Karst Mountains like Yangshuo in China

Driving Around Countryside

Cruising through a Village

Hitting the Open Road

At the end of the first day, we caught a great sunset along the Mekong River from the main street in Thakhek. The street has some great places to relax after a hard day, grab a drink and some food, and then just kick back and enjoy the sunset.

Sunset over Mekong

The next day, we headed out again with DC and Soy to some caves further away in an area called Mahaxai. Since it was the rainy season, heavy rains during the night made the dirt roads really muddy, but that just made riding a motorbike through the countryside more fun. There were some pretty rough patches, but our bikes were pretty small and light, so we could get through them by going around through the trees or just gunning it through. 

Wes and the Mean Hog with a Basket on Front

Water Buffalo Cooling Off in Our Path

 Wes Demonstrating the Aftermath of Superior Driving Skills

Village Pit Stop

Local Kids Jumping Into River

The caves we went to the second day were equally as cool as the first day. We were really lucky to have met Soy on that bus ride so we could go with DC to some of these caves that no one else seemed to know about. As DC often mentioned, these caves weren't tourist caves with parts lit up inside and a set path through the cave. All we had was our headlamps and DC to guide us through.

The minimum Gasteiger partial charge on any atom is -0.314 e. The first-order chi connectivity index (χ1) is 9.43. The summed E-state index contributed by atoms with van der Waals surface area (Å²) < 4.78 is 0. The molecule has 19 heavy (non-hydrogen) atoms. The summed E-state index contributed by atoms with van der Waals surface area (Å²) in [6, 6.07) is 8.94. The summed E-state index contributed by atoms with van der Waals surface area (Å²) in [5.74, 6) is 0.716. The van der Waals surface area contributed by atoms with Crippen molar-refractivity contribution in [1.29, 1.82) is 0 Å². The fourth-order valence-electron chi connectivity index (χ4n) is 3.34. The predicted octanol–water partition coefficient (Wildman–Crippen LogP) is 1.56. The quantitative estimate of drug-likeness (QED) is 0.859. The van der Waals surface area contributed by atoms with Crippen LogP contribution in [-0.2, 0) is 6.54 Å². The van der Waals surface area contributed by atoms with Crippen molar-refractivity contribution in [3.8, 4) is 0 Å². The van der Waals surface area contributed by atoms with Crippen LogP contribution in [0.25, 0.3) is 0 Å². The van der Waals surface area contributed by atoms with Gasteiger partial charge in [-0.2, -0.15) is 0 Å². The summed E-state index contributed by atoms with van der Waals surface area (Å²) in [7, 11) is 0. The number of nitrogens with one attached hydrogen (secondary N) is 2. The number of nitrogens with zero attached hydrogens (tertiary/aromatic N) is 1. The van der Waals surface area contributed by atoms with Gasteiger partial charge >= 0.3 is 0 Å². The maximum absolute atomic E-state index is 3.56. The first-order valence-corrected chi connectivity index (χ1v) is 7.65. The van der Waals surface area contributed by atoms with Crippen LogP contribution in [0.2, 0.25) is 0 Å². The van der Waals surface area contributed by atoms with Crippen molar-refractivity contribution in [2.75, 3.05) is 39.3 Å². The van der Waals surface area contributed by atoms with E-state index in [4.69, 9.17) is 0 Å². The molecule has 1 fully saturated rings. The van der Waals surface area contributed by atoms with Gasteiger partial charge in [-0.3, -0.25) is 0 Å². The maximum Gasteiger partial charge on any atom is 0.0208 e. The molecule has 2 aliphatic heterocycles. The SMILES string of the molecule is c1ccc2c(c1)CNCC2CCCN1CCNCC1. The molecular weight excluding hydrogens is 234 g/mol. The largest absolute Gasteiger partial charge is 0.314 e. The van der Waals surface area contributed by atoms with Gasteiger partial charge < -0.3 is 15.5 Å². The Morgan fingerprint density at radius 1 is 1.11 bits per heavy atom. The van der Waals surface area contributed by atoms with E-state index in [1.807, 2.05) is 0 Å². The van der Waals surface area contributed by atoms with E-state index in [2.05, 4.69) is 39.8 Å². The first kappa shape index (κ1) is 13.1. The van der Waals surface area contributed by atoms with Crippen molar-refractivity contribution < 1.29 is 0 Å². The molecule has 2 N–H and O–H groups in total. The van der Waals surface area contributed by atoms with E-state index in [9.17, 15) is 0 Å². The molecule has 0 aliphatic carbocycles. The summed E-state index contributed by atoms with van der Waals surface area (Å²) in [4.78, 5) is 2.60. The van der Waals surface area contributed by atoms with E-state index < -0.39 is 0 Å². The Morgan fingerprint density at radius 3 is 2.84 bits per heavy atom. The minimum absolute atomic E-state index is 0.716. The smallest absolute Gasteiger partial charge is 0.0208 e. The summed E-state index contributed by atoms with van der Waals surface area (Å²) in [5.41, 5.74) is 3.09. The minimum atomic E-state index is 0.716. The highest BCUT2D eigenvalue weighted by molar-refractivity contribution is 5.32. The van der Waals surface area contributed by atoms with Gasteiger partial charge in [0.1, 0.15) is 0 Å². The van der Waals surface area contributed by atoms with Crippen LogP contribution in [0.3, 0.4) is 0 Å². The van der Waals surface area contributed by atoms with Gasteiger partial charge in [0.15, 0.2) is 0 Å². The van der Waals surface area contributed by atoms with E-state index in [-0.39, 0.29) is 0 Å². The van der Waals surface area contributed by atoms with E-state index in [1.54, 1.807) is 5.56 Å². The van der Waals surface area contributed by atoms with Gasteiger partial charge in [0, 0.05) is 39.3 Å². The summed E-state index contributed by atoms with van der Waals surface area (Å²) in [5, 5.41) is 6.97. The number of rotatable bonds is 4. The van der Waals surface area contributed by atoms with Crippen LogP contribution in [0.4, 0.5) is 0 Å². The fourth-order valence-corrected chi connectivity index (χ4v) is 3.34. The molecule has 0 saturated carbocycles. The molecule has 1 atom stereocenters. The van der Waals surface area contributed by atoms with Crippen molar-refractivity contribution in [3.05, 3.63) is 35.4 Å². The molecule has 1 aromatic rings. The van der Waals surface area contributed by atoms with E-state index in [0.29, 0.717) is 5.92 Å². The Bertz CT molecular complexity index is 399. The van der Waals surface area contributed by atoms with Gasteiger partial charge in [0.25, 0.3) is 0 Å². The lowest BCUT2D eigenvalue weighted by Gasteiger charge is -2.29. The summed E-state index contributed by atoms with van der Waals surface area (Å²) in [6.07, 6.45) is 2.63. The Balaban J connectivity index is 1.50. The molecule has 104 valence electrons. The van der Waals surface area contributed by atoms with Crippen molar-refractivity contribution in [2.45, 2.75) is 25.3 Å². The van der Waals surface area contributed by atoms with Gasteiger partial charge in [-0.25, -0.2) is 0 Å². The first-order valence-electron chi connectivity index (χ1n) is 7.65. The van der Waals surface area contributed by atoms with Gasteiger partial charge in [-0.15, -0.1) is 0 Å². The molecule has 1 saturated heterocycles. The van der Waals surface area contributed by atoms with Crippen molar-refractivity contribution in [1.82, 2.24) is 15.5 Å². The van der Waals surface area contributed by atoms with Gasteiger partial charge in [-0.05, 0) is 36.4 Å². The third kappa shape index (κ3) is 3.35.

Practicing Meditation

Terraced Pools Inside Cave

Big Spider Inside Cave

After being hot and sweaty all day, we had dust stuck to our entire bodies from riding on the dirt roads, in addition to the filth from biking in the mud all day. We decided to go to a little waterfall to clean ourselves up a bit and cool off. Lacking any swimming suits, we had to strip down to our underwear, resulting in the graphic picture of me below.

 Phil, DC, and Wes

Phil, Soy, and Wes

Wes Swinging on Vine

After finishing up at the waterfall, we headed back to Thakhek. We had quite a ways to go and it started getting dark on our way back. There were some spectacular views with the sun going down on the drive back, but a storm was starting to roll in and we were worried about getting back safely, so unfortunately we had to go straight back without stopping. It was really too bad, because they really were some of the best views on the trip.

That night was our final night in Thakhek and with the properly named "DC Adventure Tours," so we met up with Soy and DC for a Laos-style hotpot dinner to celebrate the fun days we had. 

Laos Hot Pot with Meat Cooking on Hot Center and Soup on Sides 

The Crew

Thakhek was one of my favorite places on the trip. Sometimes you have to get lucky and meet some locals to have the best experience. We really appreciate Soy's friendliness and help during our time there. Hopefully someday I can repay all the kindness I've received during my travels.

On that note, here are two final random pictures from Thakhek:

Totaled Buses from Reckless Driving in Laos

Typical Laos Toilet: No flushing, just fill up a small bucket of water from a basin nearby and pour in toilet.


Phil Dawsey said...

Fantastic pictures - brings back memories! That was a great part of the trip for sure.